Sat . 19 Apr 2019

OpenSocial

opensocial google user content, opensocial gadgets
OpenSocial is a public specification that defines a component hosting environment container and a set of common application programming interfaces APIs for web-based applications Initially, it was designed for social network applications and developed by Google along with MySpace and a number of other social networks More recently, it has become adopted as a general use runtime environment for allowing untrusted and partially trusted components from third parties to run in an existing web application The OpenSocial Foundation moved to integrate or support numerous other open web technologies This includes OAuth and OAuth 20, Activity Streams, and Portable Contacts, among others

It was released on November 1, 2007 Applications implementing the OpenSocial APIs are interoperable with any social network system that supports them At launch, OpenSocial took a one-size-fits-all approach to development As it became more robust and the user-base expanded, OpenSocial modularized the platform to allow developers to only include the parts of the platform it needed

On 16 December 2014 the W3C issued a press release, "OpenSocial Foundation Moving Standards Work to W3C Social Web Activity", that OpenSocial would no longer exist as a separate entity and encouraged the OpenSocial community to continue development work through the W3C Social Web Activity in the Social Web Working Group and Social Interest Group The OpenSocial Foundation stated that "the community will have a better chance of realizing an open social web through discussions at a single organization, and the OpenSocial Foundation board believes that working as an integrated part of W3C will help reach more communities that will benefit from open social standards" On 1 January 2015, opensocialorg began redirecting all page requests to https://wwww3org/blog/2014/12/opensocial-foundation-moves-standards-work-to-w3c-social-web-activity/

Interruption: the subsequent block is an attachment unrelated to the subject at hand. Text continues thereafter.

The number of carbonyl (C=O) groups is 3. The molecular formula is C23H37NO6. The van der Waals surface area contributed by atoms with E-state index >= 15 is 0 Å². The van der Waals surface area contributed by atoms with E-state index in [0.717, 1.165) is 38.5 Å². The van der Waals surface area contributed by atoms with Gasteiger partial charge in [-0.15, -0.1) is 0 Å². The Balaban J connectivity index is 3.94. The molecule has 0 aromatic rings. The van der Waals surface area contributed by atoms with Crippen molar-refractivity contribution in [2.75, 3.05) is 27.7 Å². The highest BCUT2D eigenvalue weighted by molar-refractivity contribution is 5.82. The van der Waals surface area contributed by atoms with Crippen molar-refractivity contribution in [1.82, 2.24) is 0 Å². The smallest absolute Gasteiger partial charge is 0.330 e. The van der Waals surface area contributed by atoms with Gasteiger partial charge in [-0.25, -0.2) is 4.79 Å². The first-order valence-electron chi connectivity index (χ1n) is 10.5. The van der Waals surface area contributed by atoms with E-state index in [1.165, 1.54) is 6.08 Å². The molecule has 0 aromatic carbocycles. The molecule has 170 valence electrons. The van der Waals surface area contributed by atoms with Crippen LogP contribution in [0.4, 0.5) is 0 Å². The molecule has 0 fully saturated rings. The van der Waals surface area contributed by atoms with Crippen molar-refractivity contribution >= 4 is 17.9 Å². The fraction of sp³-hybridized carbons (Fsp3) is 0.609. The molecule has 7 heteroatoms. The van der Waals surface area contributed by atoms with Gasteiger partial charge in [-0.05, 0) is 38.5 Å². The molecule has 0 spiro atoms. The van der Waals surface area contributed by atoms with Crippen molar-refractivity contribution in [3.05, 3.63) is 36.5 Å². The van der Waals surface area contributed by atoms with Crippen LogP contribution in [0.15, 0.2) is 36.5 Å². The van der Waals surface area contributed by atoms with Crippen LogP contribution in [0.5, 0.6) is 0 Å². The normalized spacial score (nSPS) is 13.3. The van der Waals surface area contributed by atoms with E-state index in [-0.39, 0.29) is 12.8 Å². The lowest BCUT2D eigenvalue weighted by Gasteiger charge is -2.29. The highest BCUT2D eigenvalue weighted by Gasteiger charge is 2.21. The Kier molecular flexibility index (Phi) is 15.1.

Contents

  • 1 Structure
  • 2 History
    • 21 Background
    • 22 Development
    • 23 Implementation
  • 3 Usage
    • 31 Friendster
    • 32 hi5
    • 33 MySpace
  • 4 Security Issues
  • 5 Release Versions
    • 51 Criticism of Initial Release
    • 52 Version 251
    • 53 Version 250
    • 54 Version 201
    • 55 Version 200
    • 56 Version 110
    • 57 Version 100
    • 58 Version 090
    • 59 Version 081
    • 510 Version 080
    • 511 Version 070
    • 512 Version 060
    • 513 Version 050
  • 6 References
  • 7 External links

Structure

Structure of OpenSocial

Based on HTML and JavaScript, as well as the Google Gadgets framework, OpenSocial includes multiple APIs for social software applications to access data and core functions on participating social networks Each API addresses a different aspect It also includes APIs for contacting arbitrary third party services on the web using a proxy system and OAuth for security